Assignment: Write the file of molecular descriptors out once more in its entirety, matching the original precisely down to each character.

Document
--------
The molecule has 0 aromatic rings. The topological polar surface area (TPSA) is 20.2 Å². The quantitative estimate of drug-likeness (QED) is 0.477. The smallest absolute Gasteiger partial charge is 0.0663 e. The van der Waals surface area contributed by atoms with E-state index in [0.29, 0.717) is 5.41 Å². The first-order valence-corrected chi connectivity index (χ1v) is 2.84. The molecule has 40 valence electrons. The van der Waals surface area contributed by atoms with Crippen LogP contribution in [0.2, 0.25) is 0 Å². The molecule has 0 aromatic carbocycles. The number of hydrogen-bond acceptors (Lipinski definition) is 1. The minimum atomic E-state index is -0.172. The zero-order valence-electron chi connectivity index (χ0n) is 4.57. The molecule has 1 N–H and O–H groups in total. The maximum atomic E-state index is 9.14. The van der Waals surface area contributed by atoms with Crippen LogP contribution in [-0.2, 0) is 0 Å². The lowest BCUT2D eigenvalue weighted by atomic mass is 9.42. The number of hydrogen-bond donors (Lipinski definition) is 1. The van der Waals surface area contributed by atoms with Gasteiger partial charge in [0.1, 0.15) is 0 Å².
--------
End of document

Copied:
The molecule has 0 aromatic rings. The topological polar surface area (TPSA) is 20.2 Å². The quantitative estimate of drug-likeness (QED) is 0.477. The smallest absolute Gasteiger partial charge is 0.0663 e. The van der Waals surface area contributed by atoms with E-state index in [0.29, 0.717) is 5.41 Å². The first-order valence-corrected chi connectivity index (χ1v) is 2.84. The molecule has 40 valence electrons. The van der Waals surface area contributed by atoms with Crippen LogP contribution in [0.2, 0.25) is 0 Å². The molecule has 0 aromatic carbocycles. The number of hydrogen-bond acceptors (Lipinski definition) is 1. The minimum atomic E-state index is -0.172. The zero-order valence-electron chi connectivity index (χ0n) is 4.57. The molecule has 1 N–H and O–H groups in total. The maximum atomic E-state index is 9.14. The van der Waals surface area contributed by atoms with Crippen LogP contribution in [-0.2, 0) is 0 Å². The lowest BCUT2D eigenvalue weighted by atomic mass is 9.42. The number of hydrogen-bond donors (Lipinski definition) is 1. The van der Waals surface area contributed by atoms with Gasteiger partial charge in [0.1, 0.15) is 0 Å².